The Consumer Tracker Q1 2018
Consumer confidence rises, underlying caution remains
Consumer confidence returns to an upward trajectory
Consumer confidence grew in the first quarter of 2018 according to the latest Deloitte Consumer Tracker. Consumer confidence grew by one percentage point to -6% as the economic pressures felt by consumers over the last year began to ease. In the first three months of the year, the rate of inflation was falling, wages were rising, and in March a Brexit transition deal was agreed.
Consumer confidence is now at its
Deloitte consumer confidence index
Net % of consumers who said their level of confidence has improved in the past three months
Economic conditions favour the consumer
The individual drivers of consumer confidence tell a positive story. Consumers continue to feel more upbeat about their personal finances, reporting increased levels of confidence in their disposable income (up two percentage points) and the ability to manage their levels of debt (up two percentage points) compared to the previous quarter. The prospects for continued growth in these two areas look positive. After a period of rising prices and low wage growth, economic conditions have begun to turn in favour the consumer. The rate of Inflation has fallen to 2.5% in March from a high of 3.1% in November 2017, increased demand for labour is starting to push wages up, unemployment remains low and, despite the 25 basis point hike in interest rates in November 2017 (with the market's pricing in another 25 basis point hike in May), borrowing costs remain at historically low levels.
The one area that consumers are less confident about is job security (down two percentage points vs Q4 2017). This result appears to go against expectations given the strength of the labour market. However, despite low levels of unemployment and growing confidence about job opportunities (up one percentage point vs Q4 2017), Q1 2018 saw a series of high profile administrations alongside a number of large consumer businesses announcing significant headcount reductions which may have weighed heavily on the mind of the consumer.
Consumers remain cautious
Despite the positive economic outlook and growing consumer confidence, results from Deloitte’s Consumer Tracker suggest that these are yet to translate into an increase in spending.
Consumers continue to prioritise their spending in essential categories such as utility bills, housing, transport, and food and
This caution is reflected in overall UK retail sales figures. The level of retail sales growth is slowing, with performance differing significantly across sectors. Essential categories such as food and drink have seen strong sales growth, driven in part by inflation, while conditions remain more difficult for retailers of discretionary goods such as clothing and footwear.
Retailers are suffering
Cautious spending, increased competition and rising costs have created unprecedented challenges over the last year. 2017 saw increases in business rates, commodity prices, wages and pension costs alongside a fall in the value of the pound, meaning that many retailers saw their already slim margins reduced, or in some cases, eliminated. As a result, a number of retailers operating in the general merchandise and clothing sectors have been forced into administration.
It is not just retailers that are under pressure. A number of casual dining operators have suffered as a result of a squeeze on consumer spending and increased labour and real estate costs which in turn have led to a number of CVAs (company voluntary agreements) and restaurant closures.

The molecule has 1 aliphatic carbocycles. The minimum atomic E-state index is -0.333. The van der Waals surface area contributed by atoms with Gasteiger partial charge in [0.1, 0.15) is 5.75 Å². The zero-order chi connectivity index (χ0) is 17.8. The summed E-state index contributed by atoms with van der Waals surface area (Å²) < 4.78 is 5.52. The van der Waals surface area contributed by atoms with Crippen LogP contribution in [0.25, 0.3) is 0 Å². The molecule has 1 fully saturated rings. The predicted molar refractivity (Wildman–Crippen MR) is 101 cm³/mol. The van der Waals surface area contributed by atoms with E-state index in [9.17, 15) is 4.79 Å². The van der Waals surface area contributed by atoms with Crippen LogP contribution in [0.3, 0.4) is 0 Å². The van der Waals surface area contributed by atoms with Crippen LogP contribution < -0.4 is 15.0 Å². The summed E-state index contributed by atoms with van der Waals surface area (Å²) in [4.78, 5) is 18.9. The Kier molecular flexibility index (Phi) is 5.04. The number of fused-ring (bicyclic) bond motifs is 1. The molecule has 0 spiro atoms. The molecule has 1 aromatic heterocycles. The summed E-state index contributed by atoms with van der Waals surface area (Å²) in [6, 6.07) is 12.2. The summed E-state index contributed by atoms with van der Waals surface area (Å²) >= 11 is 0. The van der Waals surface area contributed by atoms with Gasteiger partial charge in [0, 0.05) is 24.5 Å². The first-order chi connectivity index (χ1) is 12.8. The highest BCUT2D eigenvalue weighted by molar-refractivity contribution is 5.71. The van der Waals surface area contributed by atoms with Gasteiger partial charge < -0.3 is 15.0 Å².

The ‘Beast from the East’ takes its toll
In addition to the challenges already facing consumers and the businesses that serve them, the weather also had a major impact. The so-called ‘Beast from the East’ and Storm Emma combined to produce some of the most difficult weather conditions the UK has experienced for many years. The amount of snow significantly affected supply chains, deliveries and high street footfall over a prolonged period.
Reasons to be (cautiously) optimistic
Looking ahead, there are reasons to be optimistic. From a business perspective, the Brexit transition deal has removed some uncertainty about the year ahead and had a positive effect on the corporate mood (Deloitte’s latest CFO survey reports that Business confidence has grown by nine percentage points this quarter and is now running not far off its long-term average). While Q2 consumer confidence should benefit from the increased optimism associated with the belated arrival of warmer weather and the prospect of both a Royal Wedding and the football World Cup which are events that have historically provided a boost to consumer spending across a range of categories.
However, consumers could continue to exercise caution in 2018. Memories of tougher times could yet outweigh improving economic conditions and consumers’ willingness to spend.
A note on the methodology
Some of the figures in this research show the results in the form of a net balance. This means that in a survey of 100 respondents, assume that 30 reported they are spending more, 50 reported no change and 20 reported they are spending less. The net balance is calculated by subtracting the number that reported they spent less from the number that reported they spent more, i.e. 30 – 20 = 10. This means 10% of consumers reported that they spent more rather than less.
- Q4 2017 Consumers continue to show resilience in the second half of 2017
- Q3 2017 Consumer confidence recovers after three continuous quarters of decline
- Q2 2017 - Consumer confidence falls to its lowest level in over two years
- Q1 2017 - Consumer confidence softens
- Q4 2016 – Consumer confidence remains undented